The reality is that pricing is an issue that has to be tackled in a strategic, methodical and end-to-end way. It is rare that one person or team focuses on pricing or is accountable for it throughout the sales process. The global management consulting firm, McKinsey & Company, believes that less than 15 per cent of companies systematically research pricing. Price listings are often set by taking costs and adding on a percentage margin, regardless of analysis into customer situation or sales activity.

While many companies believe they are handling pricing, they might not be taking the scientific approach needed to ensure that valuable profit is not left unclaimed duringsales negotiations. The introduction of newcomers and irregular competitionmight make companies believe that they simply have to reduce pricing.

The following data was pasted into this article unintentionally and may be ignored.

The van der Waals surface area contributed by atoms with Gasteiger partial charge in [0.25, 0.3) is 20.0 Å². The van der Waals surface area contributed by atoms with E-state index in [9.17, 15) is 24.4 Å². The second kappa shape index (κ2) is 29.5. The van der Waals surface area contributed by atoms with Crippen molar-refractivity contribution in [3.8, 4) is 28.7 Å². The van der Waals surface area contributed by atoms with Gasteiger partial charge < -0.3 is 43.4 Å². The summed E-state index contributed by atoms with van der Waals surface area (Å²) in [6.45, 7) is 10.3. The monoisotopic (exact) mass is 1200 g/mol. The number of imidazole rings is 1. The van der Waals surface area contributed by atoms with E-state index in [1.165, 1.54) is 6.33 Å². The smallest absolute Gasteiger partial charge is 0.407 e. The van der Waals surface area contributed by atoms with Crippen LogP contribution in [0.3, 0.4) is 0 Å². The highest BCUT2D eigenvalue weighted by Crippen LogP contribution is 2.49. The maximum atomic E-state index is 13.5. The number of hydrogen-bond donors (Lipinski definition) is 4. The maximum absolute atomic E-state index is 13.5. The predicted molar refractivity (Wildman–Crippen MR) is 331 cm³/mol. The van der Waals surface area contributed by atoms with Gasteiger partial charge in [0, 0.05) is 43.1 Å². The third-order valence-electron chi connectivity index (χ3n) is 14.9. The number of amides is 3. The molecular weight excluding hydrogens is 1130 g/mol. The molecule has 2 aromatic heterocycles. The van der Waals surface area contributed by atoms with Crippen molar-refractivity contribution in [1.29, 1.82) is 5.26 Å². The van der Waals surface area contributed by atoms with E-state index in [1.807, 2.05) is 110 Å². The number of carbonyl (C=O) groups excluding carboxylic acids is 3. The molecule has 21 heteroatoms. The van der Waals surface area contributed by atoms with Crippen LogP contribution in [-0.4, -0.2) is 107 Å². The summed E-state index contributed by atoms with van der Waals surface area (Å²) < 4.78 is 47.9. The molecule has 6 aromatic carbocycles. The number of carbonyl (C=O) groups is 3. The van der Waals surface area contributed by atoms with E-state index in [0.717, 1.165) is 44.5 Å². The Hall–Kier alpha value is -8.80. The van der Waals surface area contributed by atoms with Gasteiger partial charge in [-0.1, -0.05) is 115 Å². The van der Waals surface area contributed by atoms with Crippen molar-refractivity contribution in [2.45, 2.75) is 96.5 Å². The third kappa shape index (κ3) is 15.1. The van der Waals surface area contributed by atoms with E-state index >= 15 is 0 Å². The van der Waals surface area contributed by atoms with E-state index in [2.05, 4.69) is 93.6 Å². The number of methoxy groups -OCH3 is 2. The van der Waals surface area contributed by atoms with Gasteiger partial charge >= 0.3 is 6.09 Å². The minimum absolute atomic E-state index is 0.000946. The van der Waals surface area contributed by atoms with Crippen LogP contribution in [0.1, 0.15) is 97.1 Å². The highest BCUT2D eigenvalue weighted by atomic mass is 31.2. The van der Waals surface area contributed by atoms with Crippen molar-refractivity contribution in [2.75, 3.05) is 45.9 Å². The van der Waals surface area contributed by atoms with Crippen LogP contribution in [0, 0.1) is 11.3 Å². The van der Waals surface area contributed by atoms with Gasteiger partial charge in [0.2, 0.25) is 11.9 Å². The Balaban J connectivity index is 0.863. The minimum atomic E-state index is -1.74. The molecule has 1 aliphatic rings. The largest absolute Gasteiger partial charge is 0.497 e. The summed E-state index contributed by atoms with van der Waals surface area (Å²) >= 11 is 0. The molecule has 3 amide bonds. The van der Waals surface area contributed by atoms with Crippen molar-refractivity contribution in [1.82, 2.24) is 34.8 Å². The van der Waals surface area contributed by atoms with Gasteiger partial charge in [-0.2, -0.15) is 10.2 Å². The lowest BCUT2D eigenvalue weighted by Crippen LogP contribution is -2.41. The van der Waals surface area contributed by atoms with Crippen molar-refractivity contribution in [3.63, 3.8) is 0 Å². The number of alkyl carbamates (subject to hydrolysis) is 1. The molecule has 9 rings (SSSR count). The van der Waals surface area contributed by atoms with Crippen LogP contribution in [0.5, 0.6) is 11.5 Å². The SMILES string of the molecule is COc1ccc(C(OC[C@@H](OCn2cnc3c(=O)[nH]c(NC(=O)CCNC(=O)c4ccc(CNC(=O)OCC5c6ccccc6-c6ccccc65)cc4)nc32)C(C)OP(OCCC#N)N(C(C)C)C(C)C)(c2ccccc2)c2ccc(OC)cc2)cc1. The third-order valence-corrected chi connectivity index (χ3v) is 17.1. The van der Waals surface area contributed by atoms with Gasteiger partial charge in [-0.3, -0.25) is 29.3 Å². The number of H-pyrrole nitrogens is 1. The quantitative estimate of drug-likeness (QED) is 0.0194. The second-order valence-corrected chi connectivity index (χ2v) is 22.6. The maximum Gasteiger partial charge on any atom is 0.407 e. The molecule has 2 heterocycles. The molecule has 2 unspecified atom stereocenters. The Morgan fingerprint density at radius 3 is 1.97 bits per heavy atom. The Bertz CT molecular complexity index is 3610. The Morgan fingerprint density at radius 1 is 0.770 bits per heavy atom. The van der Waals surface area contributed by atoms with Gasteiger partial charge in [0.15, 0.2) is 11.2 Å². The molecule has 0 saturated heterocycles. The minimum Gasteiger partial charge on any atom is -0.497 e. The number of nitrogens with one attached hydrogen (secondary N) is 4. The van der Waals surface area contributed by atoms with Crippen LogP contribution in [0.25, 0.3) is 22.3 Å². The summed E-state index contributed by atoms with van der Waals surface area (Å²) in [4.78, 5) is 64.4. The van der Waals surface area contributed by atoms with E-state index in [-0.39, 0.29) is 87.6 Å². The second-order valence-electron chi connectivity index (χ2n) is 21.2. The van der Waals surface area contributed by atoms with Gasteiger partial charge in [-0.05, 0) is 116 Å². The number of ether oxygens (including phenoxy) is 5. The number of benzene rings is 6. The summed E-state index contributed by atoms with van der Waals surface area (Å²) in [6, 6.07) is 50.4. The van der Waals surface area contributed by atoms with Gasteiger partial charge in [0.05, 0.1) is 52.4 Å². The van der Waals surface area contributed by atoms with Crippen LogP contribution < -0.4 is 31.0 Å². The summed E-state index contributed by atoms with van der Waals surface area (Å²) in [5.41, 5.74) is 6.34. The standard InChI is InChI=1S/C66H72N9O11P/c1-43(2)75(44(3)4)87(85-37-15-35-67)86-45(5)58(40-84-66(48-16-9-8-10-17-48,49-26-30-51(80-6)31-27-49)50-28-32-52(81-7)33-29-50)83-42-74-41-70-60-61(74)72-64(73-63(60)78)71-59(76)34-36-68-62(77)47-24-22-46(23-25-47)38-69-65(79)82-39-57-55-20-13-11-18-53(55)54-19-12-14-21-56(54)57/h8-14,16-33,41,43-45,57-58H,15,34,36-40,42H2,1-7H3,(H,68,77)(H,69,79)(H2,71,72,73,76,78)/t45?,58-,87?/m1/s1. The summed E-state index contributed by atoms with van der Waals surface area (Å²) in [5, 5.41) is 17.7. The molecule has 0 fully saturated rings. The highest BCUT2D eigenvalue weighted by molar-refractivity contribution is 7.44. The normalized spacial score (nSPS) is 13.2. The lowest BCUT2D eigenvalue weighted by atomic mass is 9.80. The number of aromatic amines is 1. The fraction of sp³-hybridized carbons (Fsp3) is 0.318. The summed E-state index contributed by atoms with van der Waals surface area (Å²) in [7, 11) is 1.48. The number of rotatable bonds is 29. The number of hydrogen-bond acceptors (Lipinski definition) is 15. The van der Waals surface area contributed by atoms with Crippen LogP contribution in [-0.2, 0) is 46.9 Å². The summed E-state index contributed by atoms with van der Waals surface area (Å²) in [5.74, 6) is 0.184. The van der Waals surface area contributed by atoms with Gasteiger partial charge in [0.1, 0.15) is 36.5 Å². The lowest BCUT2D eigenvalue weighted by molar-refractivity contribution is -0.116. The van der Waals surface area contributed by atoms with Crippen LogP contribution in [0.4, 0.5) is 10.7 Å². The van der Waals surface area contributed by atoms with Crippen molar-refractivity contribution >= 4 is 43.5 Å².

They might focus on lower margins, narrower cost coverage or market based pricing strategies. However, this can leave products sub-optimally priced since theprice is not set from data gathered about what the customer themselves would be willing to pay.

This type of insight requires the ability to pull data from multiple systems within and outside the company, gathering together available pricing intelligence. In the same way that business intelligence and Enterprise Resource Planning (ERP) have developed to help organisations run their businesses, pricing optimisation can also offer similar opportunities to grow business.

With a real-time, end-to-end pricing strategy in place, companies can design a consistent framework within which sales teams can negotiate, setting parameters for crafting deals that are based on data, not a hunch. This arms the sales team with information to reach the best possible deals, and ensure that profit margin is not needlessly left on the table. It can also help speed up negotiations and help companies understand when and how to offer a deal, but equally, to help guard against companies that challenge established markets on low price alone.